I do think that, like the Supreme Court's Plessy vs. Fergusen ruling that upheld state sanctioned segregation in 1896, the Hobby Lobby decision will be overturned eventually.  Not, however, under the current composition of the Court.  There is a move afoot in Congress to amend the RFRA but in this uber-religious-freedom-Christians-are-being-persecuted climate it will go nowhere.

I am chagrined that I keep foisting all of our problems on the failed thirty year Conservative Experiment,*  but no matter how hard I try I can’t come up with a better reason.  For a couple of generations the right wing has railed against “activist judges” when rulings seemed to follow a liberal tack and they’ve been very active over the past twenty years in getting conservatives elected and appointed to the country’s judicial benches.  And it shows.  The ultimate political action taken by the Supreme Court was inserting itself into the Florida vote count in the 2000 presidential election, as if Floridians were too stupid to count votes.  Then there was Citizen's United.  And the conservatives get all bent outta shape over “activist liberal judges”?

So Hobby Lobby will be able to impose its corporate, closely held religious beliefs on its female employees.  I mean doesn’t this sound absurd on its face?  So governments cannot impose religious dogma on us but corporations can?  What kind of bullshit is this?  Here, read again from the Scalia quote above:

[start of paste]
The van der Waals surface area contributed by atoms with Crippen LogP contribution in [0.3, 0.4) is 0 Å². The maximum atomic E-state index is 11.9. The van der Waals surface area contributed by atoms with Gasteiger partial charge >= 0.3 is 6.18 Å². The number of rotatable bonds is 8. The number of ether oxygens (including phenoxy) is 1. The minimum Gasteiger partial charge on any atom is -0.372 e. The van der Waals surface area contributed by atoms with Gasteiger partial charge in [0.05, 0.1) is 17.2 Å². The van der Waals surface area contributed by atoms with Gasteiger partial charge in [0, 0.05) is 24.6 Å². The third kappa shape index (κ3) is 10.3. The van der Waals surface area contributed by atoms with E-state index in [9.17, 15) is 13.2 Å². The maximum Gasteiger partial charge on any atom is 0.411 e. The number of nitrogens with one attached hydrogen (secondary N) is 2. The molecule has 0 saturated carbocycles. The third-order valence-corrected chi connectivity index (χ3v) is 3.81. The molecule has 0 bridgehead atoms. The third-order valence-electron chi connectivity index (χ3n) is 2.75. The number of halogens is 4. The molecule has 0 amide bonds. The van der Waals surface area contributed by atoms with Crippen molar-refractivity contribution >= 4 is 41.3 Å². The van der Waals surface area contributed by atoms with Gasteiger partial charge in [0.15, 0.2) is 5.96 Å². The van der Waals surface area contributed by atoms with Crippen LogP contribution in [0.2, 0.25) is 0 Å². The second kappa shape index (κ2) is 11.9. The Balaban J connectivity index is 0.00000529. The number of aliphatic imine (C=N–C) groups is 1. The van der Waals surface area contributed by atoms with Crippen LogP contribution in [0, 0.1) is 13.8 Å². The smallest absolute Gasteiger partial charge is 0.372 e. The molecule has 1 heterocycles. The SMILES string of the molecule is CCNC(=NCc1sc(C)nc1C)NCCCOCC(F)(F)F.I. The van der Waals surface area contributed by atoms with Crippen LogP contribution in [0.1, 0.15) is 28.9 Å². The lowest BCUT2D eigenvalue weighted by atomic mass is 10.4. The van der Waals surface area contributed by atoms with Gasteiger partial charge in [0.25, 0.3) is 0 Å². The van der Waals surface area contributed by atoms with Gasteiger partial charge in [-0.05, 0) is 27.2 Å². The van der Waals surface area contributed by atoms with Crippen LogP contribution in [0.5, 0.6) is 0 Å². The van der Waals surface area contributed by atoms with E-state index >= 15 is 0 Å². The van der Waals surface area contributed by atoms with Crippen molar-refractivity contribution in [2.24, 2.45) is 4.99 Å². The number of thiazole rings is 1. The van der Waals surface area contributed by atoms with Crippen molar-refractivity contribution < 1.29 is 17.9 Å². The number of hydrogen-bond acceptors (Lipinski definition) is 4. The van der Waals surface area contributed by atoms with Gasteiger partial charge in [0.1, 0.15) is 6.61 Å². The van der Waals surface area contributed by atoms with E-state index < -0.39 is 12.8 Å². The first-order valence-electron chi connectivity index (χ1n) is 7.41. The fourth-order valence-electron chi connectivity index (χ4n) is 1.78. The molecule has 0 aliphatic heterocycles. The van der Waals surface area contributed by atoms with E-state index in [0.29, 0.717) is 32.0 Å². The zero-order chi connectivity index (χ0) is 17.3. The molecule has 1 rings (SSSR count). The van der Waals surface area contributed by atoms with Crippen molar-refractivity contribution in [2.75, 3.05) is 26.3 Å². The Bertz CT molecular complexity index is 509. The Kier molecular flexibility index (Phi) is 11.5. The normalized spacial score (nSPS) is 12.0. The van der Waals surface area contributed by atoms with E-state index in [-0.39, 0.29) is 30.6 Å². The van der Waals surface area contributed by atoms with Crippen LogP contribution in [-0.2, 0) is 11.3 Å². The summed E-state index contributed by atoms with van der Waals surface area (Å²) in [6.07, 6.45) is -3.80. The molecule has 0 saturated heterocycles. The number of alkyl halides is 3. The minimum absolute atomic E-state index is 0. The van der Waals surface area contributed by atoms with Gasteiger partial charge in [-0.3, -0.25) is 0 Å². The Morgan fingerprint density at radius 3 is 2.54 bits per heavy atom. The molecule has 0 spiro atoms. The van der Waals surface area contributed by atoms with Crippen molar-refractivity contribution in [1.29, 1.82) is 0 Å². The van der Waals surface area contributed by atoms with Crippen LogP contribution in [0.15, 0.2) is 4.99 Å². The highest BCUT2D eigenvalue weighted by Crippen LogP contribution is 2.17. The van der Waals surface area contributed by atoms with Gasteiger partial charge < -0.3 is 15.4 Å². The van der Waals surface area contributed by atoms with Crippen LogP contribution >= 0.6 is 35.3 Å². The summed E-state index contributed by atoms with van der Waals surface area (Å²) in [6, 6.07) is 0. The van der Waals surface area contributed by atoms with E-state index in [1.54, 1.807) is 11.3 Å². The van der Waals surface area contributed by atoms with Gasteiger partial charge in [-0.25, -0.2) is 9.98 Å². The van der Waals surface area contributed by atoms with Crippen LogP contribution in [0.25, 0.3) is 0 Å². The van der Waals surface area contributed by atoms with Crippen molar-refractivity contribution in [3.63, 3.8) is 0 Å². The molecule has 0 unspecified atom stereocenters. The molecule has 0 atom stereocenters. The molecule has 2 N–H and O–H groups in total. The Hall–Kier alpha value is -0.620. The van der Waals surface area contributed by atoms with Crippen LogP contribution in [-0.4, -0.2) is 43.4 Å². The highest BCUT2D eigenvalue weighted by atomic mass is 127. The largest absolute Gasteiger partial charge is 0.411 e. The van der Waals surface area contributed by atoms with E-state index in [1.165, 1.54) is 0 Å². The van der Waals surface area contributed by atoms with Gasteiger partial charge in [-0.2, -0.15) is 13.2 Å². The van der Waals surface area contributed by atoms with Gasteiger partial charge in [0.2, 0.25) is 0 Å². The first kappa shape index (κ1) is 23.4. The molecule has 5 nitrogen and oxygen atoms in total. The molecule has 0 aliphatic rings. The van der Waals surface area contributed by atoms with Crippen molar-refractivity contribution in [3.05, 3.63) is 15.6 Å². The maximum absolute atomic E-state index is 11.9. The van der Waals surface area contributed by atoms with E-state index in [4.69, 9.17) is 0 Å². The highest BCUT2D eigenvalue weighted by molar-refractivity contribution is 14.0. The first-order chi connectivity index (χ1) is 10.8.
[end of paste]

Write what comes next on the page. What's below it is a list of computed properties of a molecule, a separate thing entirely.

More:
“Although HHS has made this system available to religious nonprofits that have religious objections to the contraceptive mandate, HHS has provided no reason why the same system cannot be made available when the owners of for-profit corporations have similar religious objections.”

And I ask you, how is it that HHS could have ever dreamed that they would need to provide exemptions for the closely held religious beliefs of a private corporation?  It's just outrageous. 

On the other hand we are so very, very far along in the wholesale corporatization of American society that the decision should not come as  big surprise.  It didn't for me although I held out hope for a sensible decision as contained in Justice's Ginsberg's dissent. (It's well worth reading, by the way.) 

 But here we are.  Corporations are people just like you and me and, apparently, espouse religious beliefs just like you and me as well.  Well, I, for one, am looking forward to chatting up GM and Comcast  next Sunday after mass.

 PS: Just today there was an article about how a group of Satanists are using the Hobby Lobby opinion to push their own political agenda that includes objections against women being forced to read anti-abortion literature in abortion clinics. 

Slippery slope?  Or Olympic ski jump?

* This is a lie.  I’m a full throated, unrepentant believer that the Conservative Experiment has been an unmitigated disaster for America.  Unless you are rich, of course.